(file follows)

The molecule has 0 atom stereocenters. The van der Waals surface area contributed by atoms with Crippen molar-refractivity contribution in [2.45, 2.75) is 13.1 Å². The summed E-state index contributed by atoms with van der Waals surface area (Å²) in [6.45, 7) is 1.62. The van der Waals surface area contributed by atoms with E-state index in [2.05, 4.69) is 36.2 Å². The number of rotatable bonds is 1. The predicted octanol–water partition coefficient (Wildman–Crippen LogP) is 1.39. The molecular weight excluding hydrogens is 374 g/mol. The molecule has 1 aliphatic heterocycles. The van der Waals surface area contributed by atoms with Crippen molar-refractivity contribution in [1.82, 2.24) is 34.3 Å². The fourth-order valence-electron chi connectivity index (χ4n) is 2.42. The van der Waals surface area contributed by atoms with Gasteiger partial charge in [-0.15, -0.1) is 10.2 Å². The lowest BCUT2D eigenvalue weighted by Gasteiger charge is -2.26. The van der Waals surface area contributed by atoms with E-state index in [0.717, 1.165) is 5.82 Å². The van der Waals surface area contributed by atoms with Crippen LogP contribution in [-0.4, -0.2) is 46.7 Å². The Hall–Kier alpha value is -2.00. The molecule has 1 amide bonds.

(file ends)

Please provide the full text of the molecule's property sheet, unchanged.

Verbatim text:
The molecule has 0 atom stereocenters. The van der Waals surface area contributed by atoms with Crippen molar-refractivity contribution in [2.45, 2.75) is 13.1 Å². The summed E-state index contributed by atoms with van der Waals surface area (Å²) in [6.45, 7) is 1.62. The van der Waals surface area contributed by atoms with E-state index in [2.05, 4.69) is 36.2 Å². The number of rotatable bonds is 1. The predicted octanol–water partition coefficient (Wildman–Crippen LogP) is 1.39. The molecular weight excluding hydrogens is 374 g/mol. The molecule has 1 aliphatic heterocycles. The van der Waals surface area contributed by atoms with Crippen molar-refractivity contribution in [1.82, 2.24) is 34.3 Å². The fourth-order valence-electron chi connectivity index (χ4n) is 2.42. The van der Waals surface area contributed by atoms with Gasteiger partial charge in [-0.15, -0.1) is 10.2 Å². The lowest BCUT2D eigenvalue weighted by Gasteiger charge is -2.26. The van der Waals surface area contributed by atoms with E-state index in [0.717, 1.165) is 5.82 Å². The van der Waals surface area contributed by atoms with Crippen LogP contribution in [-0.4, -0.2) is 46.7 Å². The Hall–Kier alpha value is -2.00. The molecule has 1 amide bonds.